If you have a pension plan with an employer, it’s either a defined-benefit or defined-contribution plan. A defined-benefit plan issues a specific pension amount at retirement, while a defined-contribution plan lets you and your employer invest money over time to ensure you’re taken care of when you retire. You can roll over a defined-contribution pension plan to an individual retirement arrangement, but you’ll pay taxes unless it goes into another tax-deferred plan, such as a traditional IRA.
You can roll a defined-contribution pension plan into a traditional IRA without tax repercussions. If you roll it into a Roth IRA, you’ll be required to pay taxes on the amount.
Rolling Over Your Pension
Pensions are easy, as long as you stay with the same company your entire working life. But the average person will change jobs at least a few times over the course of his working life. The exact figure is hard to track, but it isn’t unusual for someone to change jobs a dozen or more times between the ages of 18 and 48.
What does that mean for your pension? If you leave or are fired from your job, you’ll keep your pension as long as you were vested. Vesting refers to the minimum time period an employer requires you to be in a job before the money in that pension is guaranteed. Usually you’re only required to be in a job a few years before vesting occurs, but some employers offer immediate vesting, which means your retirement money is guaranteed on the day you start work.
But if you separate from your employer, you have a choice to make. You can leave the pension alone, where it will remain, continuing to accrue interest, until you reach retirement age. You may find you get a better deal by rolling the amount over into another plan, such as an IRA. As long as you handle your rollover properly, you won’t have to pay taxes and penalties on the amount; failure to handle it correctly can be costly, though.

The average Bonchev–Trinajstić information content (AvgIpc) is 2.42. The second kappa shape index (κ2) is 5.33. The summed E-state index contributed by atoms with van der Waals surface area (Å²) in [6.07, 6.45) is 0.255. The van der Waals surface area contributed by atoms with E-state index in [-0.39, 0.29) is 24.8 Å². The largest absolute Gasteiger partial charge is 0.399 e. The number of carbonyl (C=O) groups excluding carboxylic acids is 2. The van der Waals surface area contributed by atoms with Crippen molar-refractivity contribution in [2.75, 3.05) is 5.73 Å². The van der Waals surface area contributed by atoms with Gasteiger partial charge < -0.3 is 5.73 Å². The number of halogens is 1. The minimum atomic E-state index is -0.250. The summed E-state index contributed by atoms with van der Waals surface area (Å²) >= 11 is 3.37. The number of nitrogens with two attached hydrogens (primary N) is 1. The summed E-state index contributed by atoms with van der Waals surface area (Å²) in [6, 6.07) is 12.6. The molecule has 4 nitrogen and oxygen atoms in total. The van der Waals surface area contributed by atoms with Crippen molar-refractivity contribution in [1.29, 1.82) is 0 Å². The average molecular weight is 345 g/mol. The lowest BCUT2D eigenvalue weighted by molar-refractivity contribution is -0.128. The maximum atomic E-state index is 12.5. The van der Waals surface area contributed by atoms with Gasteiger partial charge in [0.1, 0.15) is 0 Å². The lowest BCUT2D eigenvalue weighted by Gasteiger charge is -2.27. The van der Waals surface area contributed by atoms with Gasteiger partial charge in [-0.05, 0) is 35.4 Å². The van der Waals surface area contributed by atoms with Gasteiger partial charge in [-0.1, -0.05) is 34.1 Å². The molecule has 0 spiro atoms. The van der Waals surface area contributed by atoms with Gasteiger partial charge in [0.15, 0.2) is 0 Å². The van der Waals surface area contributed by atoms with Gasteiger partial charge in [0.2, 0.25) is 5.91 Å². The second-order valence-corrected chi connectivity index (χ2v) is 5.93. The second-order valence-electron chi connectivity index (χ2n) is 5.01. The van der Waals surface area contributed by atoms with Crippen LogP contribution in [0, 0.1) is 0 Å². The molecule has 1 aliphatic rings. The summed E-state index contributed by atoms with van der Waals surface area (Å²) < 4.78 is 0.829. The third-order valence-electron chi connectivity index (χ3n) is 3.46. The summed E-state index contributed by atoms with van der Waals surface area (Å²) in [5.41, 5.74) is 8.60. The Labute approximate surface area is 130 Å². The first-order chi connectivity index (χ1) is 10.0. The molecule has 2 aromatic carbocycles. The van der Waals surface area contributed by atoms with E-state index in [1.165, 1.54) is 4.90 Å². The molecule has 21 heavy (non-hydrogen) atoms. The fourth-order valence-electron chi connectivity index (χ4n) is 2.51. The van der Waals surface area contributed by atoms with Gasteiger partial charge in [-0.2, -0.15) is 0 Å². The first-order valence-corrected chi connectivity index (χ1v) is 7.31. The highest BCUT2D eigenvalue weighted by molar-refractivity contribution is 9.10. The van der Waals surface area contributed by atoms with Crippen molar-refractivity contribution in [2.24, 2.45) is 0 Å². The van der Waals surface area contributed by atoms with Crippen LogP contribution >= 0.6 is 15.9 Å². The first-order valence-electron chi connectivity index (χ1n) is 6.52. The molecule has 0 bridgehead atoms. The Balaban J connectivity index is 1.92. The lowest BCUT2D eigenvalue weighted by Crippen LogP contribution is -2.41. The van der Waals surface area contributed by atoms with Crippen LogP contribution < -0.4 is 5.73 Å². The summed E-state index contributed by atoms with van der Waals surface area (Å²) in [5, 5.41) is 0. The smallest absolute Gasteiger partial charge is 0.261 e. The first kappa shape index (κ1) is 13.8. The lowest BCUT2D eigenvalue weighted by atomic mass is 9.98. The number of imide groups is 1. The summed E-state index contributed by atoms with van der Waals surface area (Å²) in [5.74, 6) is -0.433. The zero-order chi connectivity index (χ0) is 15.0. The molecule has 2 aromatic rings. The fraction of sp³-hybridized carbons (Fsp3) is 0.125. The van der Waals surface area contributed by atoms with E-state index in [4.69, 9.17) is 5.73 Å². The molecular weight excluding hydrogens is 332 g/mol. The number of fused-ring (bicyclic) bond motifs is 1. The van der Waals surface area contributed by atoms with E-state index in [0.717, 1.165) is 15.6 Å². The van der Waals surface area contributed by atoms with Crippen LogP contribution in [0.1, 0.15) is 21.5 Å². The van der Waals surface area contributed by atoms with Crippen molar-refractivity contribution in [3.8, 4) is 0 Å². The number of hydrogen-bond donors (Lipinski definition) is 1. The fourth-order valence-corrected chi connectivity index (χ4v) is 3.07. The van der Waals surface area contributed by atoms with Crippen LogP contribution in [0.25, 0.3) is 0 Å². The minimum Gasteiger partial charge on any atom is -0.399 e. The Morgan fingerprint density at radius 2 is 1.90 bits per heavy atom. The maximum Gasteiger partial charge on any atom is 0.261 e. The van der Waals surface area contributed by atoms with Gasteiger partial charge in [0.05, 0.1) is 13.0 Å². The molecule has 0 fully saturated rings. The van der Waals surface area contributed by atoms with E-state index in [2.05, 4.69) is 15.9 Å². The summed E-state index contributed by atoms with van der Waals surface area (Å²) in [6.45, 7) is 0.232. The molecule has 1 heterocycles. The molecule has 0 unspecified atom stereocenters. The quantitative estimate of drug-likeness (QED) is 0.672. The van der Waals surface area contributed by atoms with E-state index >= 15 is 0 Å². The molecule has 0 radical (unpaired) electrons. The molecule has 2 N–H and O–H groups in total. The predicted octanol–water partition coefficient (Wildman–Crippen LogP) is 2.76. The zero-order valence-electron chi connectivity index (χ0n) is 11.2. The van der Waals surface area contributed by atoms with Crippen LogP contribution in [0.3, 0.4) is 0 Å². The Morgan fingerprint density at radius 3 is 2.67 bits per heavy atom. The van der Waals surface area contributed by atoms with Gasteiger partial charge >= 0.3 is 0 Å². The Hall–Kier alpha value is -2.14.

How to Roll Over
It’s important to note that you must have a qualifying event in order to roll over your pension. You can’t roll over your pension while it’s still active with the employer. Either your employer must be ending the pension plan, or you must have separated from the company. In some cases, a pension plan ends because a company closes or is acquired by another company.
Before you start the process, you’ll need to understand an IRA rollover vs. transfer. They both essentially accomplish the same goal, but they’re handled differently. With an IRA rollover, you’ll deposit the money into another retirement plan or IRA before the 60-day deadline. The difference is clear with an IRA rollover vs. transfer because a transfer has the plan move the money to another plan or IRA, requiring no intervention from you to deposit it. You’ll need to set up an account and provide the information to the plan administrator, but they’ll take things from there.
If your employer issues a lump-sum distribution, it’s important to drop it into a retirement account within 60 days. Otherwise, you’ll pay the taxes due on the amount you kept. Rolling over or transferring the funds continues to defer taxes until you pay them, as long as you roll them into another tax-deferred account.
The 20-Percent Withholding Requirement
When an employer issues a pension in a lump sum to a departing employee, he’s required to withhold 20 percent for taxes. Doing a direct rollover could help you avoid that, but it’s important to be prepared. Before you agree to take the distribution, get in touch with an investment representative or your financial institution and set up the receiving account.